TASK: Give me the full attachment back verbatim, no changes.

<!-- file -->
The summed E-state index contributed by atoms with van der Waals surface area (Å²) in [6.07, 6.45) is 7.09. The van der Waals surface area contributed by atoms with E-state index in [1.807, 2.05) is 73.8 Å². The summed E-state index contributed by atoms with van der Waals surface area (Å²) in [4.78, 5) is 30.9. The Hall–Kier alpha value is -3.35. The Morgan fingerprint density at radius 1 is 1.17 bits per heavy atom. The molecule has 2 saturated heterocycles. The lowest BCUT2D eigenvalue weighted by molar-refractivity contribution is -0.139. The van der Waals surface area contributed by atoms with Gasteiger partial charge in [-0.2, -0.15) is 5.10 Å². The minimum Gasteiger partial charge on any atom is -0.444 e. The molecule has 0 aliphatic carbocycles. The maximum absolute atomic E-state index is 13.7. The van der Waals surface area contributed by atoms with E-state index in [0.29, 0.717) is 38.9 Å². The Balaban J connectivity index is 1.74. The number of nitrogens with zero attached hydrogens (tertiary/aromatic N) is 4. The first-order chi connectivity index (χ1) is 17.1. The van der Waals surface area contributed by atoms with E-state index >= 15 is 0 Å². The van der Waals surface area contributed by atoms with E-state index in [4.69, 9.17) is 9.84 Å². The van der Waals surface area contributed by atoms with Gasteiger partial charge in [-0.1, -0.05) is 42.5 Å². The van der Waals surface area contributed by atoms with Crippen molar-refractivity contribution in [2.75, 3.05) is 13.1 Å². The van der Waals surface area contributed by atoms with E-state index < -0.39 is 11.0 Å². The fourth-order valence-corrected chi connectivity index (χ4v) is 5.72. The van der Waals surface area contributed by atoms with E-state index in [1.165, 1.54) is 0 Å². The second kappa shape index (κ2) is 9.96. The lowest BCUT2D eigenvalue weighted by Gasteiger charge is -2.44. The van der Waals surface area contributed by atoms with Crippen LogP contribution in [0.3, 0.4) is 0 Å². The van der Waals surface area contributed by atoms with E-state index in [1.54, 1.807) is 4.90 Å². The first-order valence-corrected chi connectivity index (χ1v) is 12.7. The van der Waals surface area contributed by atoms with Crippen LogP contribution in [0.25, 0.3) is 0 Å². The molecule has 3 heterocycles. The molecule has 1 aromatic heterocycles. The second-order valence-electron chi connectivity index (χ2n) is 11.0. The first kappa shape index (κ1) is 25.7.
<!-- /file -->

The summed E-state index contributed by atoms with van der Waals surface area (Å²) in [6.07, 6.45) is 7.09. The van der Waals surface area contributed by atoms with E-state index in [1.807, 2.05) is 73.8 Å². The summed E-state index contributed by atoms with van der Waals surface area (Å²) in [4.78, 5) is 30.9. The Hall–Kier alpha value is -3.35. The Morgan fingerprint density at radius 1 is 1.17 bits per heavy atom. The molecule has 2 saturated heterocycles. The lowest BCUT2D eigenvalue weighted by molar-refractivity contribution is -0.139. The van der Waals surface area contributed by atoms with Gasteiger partial charge in [-0.2, -0.15) is 5.10 Å². The minimum Gasteiger partial charge on any atom is -0.444 e. The molecule has 0 aliphatic carbocycles. The maximum absolute atomic E-state index is 13.7. The van der Waals surface area contributed by atoms with E-state index in [0.29, 0.717) is 38.9 Å². The Balaban J connectivity index is 1.74. The number of nitrogens with zero attached hydrogens (tertiary/aromatic N) is 4. The first-order chi connectivity index (χ1) is 17.1. The van der Waals surface area contributed by atoms with E-state index >= 15 is 0 Å². The van der Waals surface area contributed by atoms with E-state index in [4.69, 9.17) is 9.84 Å². The van der Waals surface area contributed by atoms with Gasteiger partial charge in [-0.1, -0.05) is 42.5 Å². The van der Waals surface area contributed by atoms with Crippen molar-refractivity contribution in [2.75, 3.05) is 13.1 Å². The van der Waals surface area contributed by atoms with E-state index < -0.39 is 11.0 Å². The fourth-order valence-corrected chi connectivity index (χ4v) is 5.72. The van der Waals surface area contributed by atoms with E-state index in [1.165, 1.54) is 0 Å². The second kappa shape index (κ2) is 9.96. The lowest BCUT2D eigenvalue weighted by Gasteiger charge is -2.44. The van der Waals surface area contributed by atoms with Crippen LogP contribution in [0.3, 0.4) is 0 Å². The van der Waals surface area contributed by atoms with E-state index in [1.54, 1.807) is 4.90 Å². The first-order valence-corrected chi connectivity index (χ1v) is 12.7. The van der Waals surface area contributed by atoms with Crippen LogP contribution in [0.25, 0.3) is 0 Å². The molecule has 3 heterocycles. The molecule has 1 aromatic heterocycles. The second-order valence-electron chi connectivity index (χ2n) is 11.0. The first kappa shape index (κ1) is 25.7.